Nepal is a paradise for trekking and adventure activities, there are hundreds of trekking and hiking trips to do and this is the amazing destination for adventure lovers. Anyone can enjoy any kind of trips in the mountain regions. There are many areas of Nepal into which the entry of foreigners is strictly controlled. Many treks that may be suggested on a map are in restricted areas and you either cannot get a permit for those regions or must travel with a liaison officer and pay for a special permit. While planning your adventure trips, make sure that you have a guide and permits and you are doing a trip to the area with a registered company because the restricted areas are not allowed to enter without guide and permits. Don't count on a last-minute change in the rules. Police check posts are numerous in the hills and police will turn you back if you try to trek into a restricted area.
There are a handful of reasons why the restricted area treks in Nepal are still exist. In most cases, it is a hangover from a time when the border with Tibet China was more sensitive than it is now. Environmental groups, particularly the Nepal Nature Conservation Society, are pressuring the government to keep some places closed for ecological reasons to avoid both cultural and environmental degradation. Because trekkers require assistance when something goes wrong (accident, illness or theft), the government restricts some areas because it doubts that it could provide the security that trekkers need. There are also political reasons for some restrictions. In the 1970s, for example, the Jomsom trek was closed because a major foreign-aided military operation had been mounted there in support of the Khampas in Tibet.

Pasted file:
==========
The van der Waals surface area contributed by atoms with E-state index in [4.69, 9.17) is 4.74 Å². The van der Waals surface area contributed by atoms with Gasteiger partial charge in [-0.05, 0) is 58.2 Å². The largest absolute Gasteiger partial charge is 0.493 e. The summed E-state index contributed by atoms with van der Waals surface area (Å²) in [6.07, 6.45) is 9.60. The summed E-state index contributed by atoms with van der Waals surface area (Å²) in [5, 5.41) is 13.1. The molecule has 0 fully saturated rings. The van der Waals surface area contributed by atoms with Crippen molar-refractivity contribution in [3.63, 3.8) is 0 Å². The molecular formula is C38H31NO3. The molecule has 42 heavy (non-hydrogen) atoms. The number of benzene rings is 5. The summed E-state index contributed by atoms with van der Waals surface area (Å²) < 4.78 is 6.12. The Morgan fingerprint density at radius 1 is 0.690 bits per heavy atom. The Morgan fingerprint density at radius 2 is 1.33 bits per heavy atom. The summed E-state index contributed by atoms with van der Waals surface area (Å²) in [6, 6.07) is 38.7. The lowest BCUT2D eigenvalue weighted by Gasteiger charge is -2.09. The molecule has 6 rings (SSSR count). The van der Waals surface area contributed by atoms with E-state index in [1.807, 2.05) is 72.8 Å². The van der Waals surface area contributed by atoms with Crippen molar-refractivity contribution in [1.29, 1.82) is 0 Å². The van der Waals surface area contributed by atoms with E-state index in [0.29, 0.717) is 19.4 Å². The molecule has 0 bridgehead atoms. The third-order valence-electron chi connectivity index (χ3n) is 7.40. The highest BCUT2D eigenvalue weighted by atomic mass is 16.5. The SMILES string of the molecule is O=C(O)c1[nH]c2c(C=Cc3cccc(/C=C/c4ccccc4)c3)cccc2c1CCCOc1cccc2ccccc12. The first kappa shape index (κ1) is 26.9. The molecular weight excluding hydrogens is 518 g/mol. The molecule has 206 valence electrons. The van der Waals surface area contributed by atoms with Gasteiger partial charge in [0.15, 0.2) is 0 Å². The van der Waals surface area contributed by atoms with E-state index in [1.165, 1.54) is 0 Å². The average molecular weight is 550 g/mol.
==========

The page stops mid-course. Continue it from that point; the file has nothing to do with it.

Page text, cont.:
There are many influences on the decision to open or close certain parts of Nepal to foreigners. Recent changes have liberalized both trekking and climbing, and there is considerable pressure to open more areas to trekkers. We suggest you check with us or the central immigration office before planning an unusual trek.
Royalties or fees for treks to restricted areas range from US$50 per day (with a 10-day minimum) for Mustang and Upper Dolpo to US$90 per week for Humla and Manaslu.